relevant. This issue is addressed in the third step of the Culture Driven Game Design
Method.
13.3.3 Step 3: Determining Relevance of Potential Conflicts
Not each potential conflict is relevant. Take for example a group of players who
have a far more hierarchical culture than the playtesters used earlier in the design.
Identified as possible conflict is the combination of the hierarchical culture with the
mix of players from the operational and executive level. However, as stated in the
description of this potential conflict, if the incumbent hierarchy is respected in the
13 The Culture Driven Game Design Method: Adapting Serious Games... 243
game, no conflict is to be expected. It is up to the game designers to determine the
relevance of each conflict by interpreting their game.
Once the relevance for all the potential conflicts indicated in step 2 is determined,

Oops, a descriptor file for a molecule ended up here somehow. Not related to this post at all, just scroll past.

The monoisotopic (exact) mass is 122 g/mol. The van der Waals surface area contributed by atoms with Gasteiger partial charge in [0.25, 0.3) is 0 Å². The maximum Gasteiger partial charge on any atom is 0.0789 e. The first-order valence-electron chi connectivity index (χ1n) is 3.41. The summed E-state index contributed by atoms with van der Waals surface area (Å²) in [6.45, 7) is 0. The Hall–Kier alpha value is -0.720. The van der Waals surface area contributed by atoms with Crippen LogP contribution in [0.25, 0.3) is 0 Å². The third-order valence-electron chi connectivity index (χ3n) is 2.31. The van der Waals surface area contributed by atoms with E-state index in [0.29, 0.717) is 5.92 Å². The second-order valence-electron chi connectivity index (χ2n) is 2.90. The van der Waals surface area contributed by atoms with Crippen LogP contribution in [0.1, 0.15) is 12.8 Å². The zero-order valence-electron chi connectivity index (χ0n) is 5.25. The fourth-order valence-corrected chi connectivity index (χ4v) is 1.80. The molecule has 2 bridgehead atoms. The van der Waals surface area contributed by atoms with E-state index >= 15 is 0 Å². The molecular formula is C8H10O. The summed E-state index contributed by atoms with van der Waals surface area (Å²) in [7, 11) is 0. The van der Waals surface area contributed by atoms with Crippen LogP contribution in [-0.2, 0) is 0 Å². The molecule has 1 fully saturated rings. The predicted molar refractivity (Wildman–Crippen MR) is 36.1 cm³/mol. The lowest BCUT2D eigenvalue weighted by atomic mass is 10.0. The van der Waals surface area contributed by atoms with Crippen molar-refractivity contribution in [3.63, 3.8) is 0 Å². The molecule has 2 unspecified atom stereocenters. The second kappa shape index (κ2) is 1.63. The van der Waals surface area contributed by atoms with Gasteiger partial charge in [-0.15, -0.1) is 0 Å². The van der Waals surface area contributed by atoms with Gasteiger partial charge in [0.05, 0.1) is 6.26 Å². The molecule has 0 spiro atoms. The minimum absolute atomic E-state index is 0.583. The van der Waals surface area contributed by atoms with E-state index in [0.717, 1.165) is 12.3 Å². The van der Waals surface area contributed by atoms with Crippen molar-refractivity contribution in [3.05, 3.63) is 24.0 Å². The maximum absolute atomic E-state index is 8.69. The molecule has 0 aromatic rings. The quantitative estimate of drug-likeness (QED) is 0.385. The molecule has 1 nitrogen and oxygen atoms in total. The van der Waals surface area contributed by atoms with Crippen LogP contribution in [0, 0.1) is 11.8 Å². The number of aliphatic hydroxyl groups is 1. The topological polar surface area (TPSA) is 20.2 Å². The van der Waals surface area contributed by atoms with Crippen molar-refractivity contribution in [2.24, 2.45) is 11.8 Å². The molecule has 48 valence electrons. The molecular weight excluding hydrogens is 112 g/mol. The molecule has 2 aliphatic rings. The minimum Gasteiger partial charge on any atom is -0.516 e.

it is up to the game designer to decide whether game elements should be removed,
adjusted or kept in place. Suggestions that can be used to mitigate the identified
conflicts are stated in the description of the potential conflicts. However, game
design remains a creative process which makes each game is different. This provides
opportunities to the game designers to avoid the identified conflicts in their own
manner. It is therefore that the Culture Driven Game Design Method identifies the
potential conflicts between the current version of the game and the players’ culture
and provides suggestions on how to mitigate these conflicts. But it is up to the
serious game designer to determine how to adapt the game to the players’ culture.
The version that follows from the next design step is adapted to the culture of the
targeted players. This is the next version of the game in the iterative game design
process.
13.4 Evaluation
In the previous section the design of the Culture Driven Game Design Method
was described. This section elaborates on the evaluation of this method. In the first